GWT is a step in the right direction, but it still must use the whole client/server paradigm and ultimately rely on a browser.


On a professional note, O'Brien's snotty attitude reflects a juvenile mind( which perhaps he is ). Word to the wise, drop the 'tude and insults and be civil. You look like an arse otherwise.

Tim O'Brien
2007-04-06 09:31:18
@Rupert, you are right Rupert, the web sucks, no one uses it and everyone I know if moving toward a future dominated by Swing.


To say that this is just as bad as the ASP/PHP/JSP/JSF approaches out there is to say that we should just retreat, we should judge all technical approaches against the lowest common denominator because, we'll all web technologies are terrible. You ignore the renaissance that is happening in Java web frameworks - but you probably can't be bothered to actually take a look at the richness that is available, because Stripes, Struts 2, Wicket, Tapestry, JavaServer Faces, JRuby, Grails, Echo....all that stuff is just as bad as ASP/JSP/JSF/PHP. Yeah, that's a pretty anti-intellectual reaction to an abundance of choice.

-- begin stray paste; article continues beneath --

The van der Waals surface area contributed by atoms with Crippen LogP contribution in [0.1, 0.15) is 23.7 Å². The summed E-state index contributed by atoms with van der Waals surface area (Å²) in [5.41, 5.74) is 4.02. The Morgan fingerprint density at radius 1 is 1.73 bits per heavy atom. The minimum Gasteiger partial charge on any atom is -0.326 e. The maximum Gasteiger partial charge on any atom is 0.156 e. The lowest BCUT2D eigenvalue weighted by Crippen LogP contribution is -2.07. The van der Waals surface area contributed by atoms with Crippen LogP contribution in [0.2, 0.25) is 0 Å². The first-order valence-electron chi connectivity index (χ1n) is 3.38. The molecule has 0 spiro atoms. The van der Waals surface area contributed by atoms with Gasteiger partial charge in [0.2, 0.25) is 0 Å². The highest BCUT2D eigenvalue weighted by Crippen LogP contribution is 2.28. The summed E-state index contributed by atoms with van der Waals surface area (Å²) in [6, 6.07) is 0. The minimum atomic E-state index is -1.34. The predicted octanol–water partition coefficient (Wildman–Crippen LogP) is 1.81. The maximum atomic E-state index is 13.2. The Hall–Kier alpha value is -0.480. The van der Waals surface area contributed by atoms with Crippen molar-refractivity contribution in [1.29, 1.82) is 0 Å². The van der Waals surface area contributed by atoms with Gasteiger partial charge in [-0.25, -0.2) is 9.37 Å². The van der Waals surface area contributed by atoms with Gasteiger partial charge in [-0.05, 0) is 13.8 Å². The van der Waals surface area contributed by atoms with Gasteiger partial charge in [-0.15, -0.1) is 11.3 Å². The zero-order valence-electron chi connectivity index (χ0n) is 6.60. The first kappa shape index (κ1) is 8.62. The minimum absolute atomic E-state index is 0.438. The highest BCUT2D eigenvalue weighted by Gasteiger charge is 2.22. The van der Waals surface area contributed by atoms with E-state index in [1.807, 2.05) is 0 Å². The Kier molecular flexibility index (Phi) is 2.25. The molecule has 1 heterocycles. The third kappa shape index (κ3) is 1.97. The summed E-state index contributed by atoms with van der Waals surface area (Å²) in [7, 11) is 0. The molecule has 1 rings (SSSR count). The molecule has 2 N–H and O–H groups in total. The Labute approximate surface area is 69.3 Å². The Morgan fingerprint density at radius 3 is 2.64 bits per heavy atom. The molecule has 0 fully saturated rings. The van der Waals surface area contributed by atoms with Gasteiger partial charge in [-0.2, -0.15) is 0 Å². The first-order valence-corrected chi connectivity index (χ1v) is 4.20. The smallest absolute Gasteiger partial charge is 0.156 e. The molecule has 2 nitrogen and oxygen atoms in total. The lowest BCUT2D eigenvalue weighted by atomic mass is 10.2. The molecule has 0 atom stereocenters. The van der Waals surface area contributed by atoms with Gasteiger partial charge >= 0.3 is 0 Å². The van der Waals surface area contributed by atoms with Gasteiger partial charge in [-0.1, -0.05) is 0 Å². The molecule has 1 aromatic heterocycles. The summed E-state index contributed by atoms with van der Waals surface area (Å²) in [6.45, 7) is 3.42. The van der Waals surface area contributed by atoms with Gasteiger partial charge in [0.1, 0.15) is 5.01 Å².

PS, there's nothing wrong with telling people they are just flat out wrong, especially if they produce featured articles selling "out.println" as a templating technology. Apologies if you'd rather I heap praise on this approach.

Rupert
2007-04-06 10:12:06
I simply said the whole web paradigm sucks, I never said that it isn't used. Plenty of bad ideas are in use. Their usage in no way reflects their merit.